deshelestraci said...

Poor Ken wouldn't care for me much.  I'm not a hobby of the month person but I do stick with scrapbooking, knitting, spinning.  I have a bunch of stamps for card making.   But I don't spend money on each hobby monthly.  
We don't have any credit cards.  I've been listening to Dave Ramsey for over 10 years now.  He is a wonderful financial counselor who has a national radio show.  

queeniemart said...

I am in Chapter 13 bankruptcy and it is not due to credit cards nor buying too much "stuff". Sometimes a good person gets in over their head, makes a few mistakes, and has to find a way out. In Chapter 13, a person pays back every dime owed. Life can be very rough and many lessons are learned.
I hope Ed McMahon does not lose his home. He has worked his whole life and it saddened me what is happening to him.

jimsulliv3 said...

Nice graphic! Plastic is easily acquired and hard to get rid of. Ofttimes that problem is solved when they take back the card for non-payment. Ed should know better.


pchilcoat1 said...

Great Advice...:)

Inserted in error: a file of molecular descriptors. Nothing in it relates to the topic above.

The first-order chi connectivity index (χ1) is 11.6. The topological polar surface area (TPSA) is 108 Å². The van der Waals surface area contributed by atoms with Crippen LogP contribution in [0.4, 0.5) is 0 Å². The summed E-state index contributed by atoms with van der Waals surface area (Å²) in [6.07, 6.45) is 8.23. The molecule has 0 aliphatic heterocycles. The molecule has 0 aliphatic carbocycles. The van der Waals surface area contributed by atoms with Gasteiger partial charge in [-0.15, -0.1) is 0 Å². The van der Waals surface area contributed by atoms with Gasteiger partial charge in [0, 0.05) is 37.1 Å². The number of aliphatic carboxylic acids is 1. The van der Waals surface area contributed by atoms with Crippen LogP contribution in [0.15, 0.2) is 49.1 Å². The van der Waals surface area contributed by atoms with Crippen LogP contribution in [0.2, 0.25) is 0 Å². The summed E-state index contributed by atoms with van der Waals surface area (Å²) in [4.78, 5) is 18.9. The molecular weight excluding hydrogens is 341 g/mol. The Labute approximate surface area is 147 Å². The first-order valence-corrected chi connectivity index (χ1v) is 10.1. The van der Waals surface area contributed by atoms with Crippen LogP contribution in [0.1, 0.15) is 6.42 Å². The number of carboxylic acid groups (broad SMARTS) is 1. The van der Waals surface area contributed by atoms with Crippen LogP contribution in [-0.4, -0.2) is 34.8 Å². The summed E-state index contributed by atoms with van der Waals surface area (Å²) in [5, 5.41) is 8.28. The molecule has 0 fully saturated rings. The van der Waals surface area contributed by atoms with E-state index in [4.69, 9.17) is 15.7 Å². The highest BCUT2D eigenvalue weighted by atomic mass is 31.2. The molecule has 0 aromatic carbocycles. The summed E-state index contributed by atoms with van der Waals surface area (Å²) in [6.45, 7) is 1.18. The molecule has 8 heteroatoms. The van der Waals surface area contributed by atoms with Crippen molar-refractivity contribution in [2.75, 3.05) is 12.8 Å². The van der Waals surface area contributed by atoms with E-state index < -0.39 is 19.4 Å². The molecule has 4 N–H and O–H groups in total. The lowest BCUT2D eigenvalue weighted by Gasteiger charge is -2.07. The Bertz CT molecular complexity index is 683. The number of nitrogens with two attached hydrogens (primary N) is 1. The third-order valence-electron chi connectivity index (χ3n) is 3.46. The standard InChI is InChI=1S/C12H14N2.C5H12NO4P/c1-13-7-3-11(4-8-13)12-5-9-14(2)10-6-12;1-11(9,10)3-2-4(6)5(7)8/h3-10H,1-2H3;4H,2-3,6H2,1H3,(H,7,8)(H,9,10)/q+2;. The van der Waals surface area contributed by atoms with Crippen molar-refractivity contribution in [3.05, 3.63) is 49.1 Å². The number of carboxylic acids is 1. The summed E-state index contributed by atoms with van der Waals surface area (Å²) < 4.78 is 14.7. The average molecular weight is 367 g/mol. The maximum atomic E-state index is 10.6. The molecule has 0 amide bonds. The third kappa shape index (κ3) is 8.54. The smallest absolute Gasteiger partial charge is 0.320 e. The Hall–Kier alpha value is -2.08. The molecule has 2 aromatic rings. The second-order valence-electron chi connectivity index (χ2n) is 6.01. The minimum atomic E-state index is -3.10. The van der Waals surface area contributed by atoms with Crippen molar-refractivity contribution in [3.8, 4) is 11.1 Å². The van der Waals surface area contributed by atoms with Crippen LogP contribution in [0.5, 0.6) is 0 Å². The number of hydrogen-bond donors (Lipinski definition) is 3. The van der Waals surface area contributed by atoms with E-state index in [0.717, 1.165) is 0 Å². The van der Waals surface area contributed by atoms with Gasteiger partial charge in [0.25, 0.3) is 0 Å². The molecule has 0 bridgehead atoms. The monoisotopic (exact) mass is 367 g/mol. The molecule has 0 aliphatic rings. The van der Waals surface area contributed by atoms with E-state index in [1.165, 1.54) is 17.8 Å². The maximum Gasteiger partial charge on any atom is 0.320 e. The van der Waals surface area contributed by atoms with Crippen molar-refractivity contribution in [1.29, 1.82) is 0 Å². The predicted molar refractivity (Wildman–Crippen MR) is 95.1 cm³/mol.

frankandmary said...

I have a community college degree I got at night while working full time, running a small business & cleaning peoples homes ;-0.  My friends at the time were having a great life, but I was always working, saving & investing money.  Now I have certain things, which I pay in full for, save my house which I bought over time from Dad.  All my working, investing & saving seemed boring to my friends at the time. Worked for me in the long run.  The LONG RUN seems to be the problem for many people.  THEY WANT IT NOW. Now is expensive.  Also a real sense of entitlement comes forth from some who really haven't done all that much to achieve what they say they "should" have.  ~Mary